Help me identify an Aritsugu Kyoto (Nishiki Market) Gyuto

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Joined Aug 15, 2019
I was just gifted an Aritsugu Kyoto Gyuto knife from a friend. It was just collecting dust at his house and I ended up inheriting it. Yes I know lucky me, good friend.

Here's my dilemma and the help I need. My friend has been sharpening this gyuto as a single bevel as that's what he (thinks) it came set as. I'm under the impression that Gyuto, as a western style knife should have a double bevel. If i'm right, and it's been wrongly sharpened as a single bevel, should i take it into a knife professional to get the edge re-set? I'm comfortable sharpening my own set of single bevels, but if this knife hasn't been treated well, i'm thinking starting fresh with a professional is probably a good idea.

My friend purchased it personally from the Aritsugu store at the Nishiki Market in Kyoto. (Not Aritusugu Tokyo / Tsukiji market).

Here are some photos of the knife in case this helps with identification.



 
106
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Joined Nov 18, 2010
A choil shot would be most helpful.
Most Japanese double-bevelled knives are strongly asymmetric. Right face convexed, left one almost flat, edge off-centered to the left.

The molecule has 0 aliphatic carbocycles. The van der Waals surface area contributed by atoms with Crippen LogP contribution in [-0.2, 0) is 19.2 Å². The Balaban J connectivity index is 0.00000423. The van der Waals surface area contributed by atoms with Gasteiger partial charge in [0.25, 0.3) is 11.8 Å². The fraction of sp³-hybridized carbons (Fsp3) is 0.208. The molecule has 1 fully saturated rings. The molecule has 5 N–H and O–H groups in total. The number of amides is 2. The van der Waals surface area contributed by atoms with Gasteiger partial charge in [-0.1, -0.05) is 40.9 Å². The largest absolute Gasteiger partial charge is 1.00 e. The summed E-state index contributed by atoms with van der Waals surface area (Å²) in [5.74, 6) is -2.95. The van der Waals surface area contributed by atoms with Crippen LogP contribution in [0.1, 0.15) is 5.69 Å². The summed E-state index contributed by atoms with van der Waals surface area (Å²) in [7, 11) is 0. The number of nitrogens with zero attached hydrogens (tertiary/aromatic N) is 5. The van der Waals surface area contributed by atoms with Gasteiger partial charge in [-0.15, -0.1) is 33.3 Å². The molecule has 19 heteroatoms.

When sharpening you want the right bevel to form a continuous arc with the blade's face, ending at the very edge. As for the left side, all you do is making a small bevel, probably at a much higher angle, to balance friction on both sides and reducing steering as much as you need. Common figures are an angle of 10-12° on the right side, and 15-20° on the left.
I start sharpening the right side with thinning at the lowest angle. That will abrade from about 1cm (3/8") from the edge if the knife has thickened by some neglect.
I aim for 0.2mm thickness above the edge, 0.5mm at 5mm from there and 1mm at 1cm.
 
106
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Joined Nov 18, 2010
Sure! It confirms it's a strongly asymmetric blade, as the left side (right on the photo) is almost deadly flat. Don't expect even bevels on these! There's a left bevel, but hard to see. If your friend sharpened it as a single bevel he will have only deburred the left side. I would start in this case by giving the left bevel one pass at the existing angle and see if that raises a burr on the right side. Once that's done, perform normal sharpening on the right side as I've described: starting far behind the edge, raising the spine little by little until the very edge has been reached and a burr got raised.
 
106
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Joined Nov 18, 2010
After playing with my mobile camera functions.
A very simple Masahiro VC 180 gyuto, strongly asymmetric. No single bevel, double bevelled. See what I mean by the bevel forming one continuous arc with the face.
 
106
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Joined Nov 18, 2010
Here the same idea, but both less extreme and more obvious as it is a much thicker knife. Choil of a Misono yo-deba 165.
 
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